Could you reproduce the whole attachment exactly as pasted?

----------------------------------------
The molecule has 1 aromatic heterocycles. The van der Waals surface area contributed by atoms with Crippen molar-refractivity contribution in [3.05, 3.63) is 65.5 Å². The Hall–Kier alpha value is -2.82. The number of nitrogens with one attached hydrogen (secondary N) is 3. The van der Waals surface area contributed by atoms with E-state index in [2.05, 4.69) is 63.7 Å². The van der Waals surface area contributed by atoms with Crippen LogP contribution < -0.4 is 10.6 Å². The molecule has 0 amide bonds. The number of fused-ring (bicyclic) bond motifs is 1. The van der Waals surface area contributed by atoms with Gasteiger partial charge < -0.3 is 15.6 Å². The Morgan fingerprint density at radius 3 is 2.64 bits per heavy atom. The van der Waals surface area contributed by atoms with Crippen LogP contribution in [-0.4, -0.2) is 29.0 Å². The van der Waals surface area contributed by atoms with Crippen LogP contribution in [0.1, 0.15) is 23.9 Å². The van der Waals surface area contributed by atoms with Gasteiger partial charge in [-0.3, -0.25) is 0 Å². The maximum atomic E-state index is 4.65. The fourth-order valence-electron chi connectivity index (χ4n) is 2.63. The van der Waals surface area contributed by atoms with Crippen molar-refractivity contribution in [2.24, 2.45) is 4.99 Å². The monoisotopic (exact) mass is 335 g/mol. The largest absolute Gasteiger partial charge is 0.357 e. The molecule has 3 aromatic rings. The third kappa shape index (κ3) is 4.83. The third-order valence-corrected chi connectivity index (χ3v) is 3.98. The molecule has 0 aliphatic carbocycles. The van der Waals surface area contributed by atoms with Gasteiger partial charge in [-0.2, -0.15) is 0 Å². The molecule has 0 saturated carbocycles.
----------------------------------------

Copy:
The molecule has 1 aromatic heterocycles. The van der Waals surface area contributed by atoms with Crippen molar-refractivity contribution in [3.05, 3.63) is 65.5 Å². The Hall–Kier alpha value is -2.82. The number of nitrogens with one attached hydrogen (secondary N) is 3. The van der Waals surface area contributed by atoms with E-state index in [2.05, 4.69) is 63.7 Å². The van der Waals surface area contributed by atoms with Crippen LogP contribution < -0.4 is 10.6 Å². The molecule has 0 amide bonds. The number of fused-ring (bicyclic) bond motifs is 1. The van der Waals surface area contributed by atoms with Gasteiger partial charge < -0.3 is 15.6 Å². The Morgan fingerprint density at radius 3 is 2.64 bits per heavy atom. The van der Waals surface area contributed by atoms with Crippen LogP contribution in [-0.4, -0.2) is 29.0 Å². The van der Waals surface area contributed by atoms with Crippen LogP contribution in [0.1, 0.15) is 23.9 Å². The van der Waals surface area contributed by atoms with Gasteiger partial charge in [-0.3, -0.25) is 0 Å². The maximum atomic E-state index is 4.65. The fourth-order valence-electron chi connectivity index (χ4n) is 2.63. The van der Waals surface area contributed by atoms with Crippen molar-refractivity contribution in [2.24, 2.45) is 4.99 Å². The monoisotopic (exact) mass is 335 g/mol. The largest absolute Gasteiger partial charge is 0.357 e. The molecule has 3 aromatic rings. The third kappa shape index (κ3) is 4.83. The third-order valence-corrected chi connectivity index (χ3v) is 3.98. The molecule has 0 aliphatic carbocycles. The van der Waals surface area contributed by atoms with Gasteiger partial charge in [-0.2, -0.15) is 0 Å². The molecule has 0 saturated carbocycles.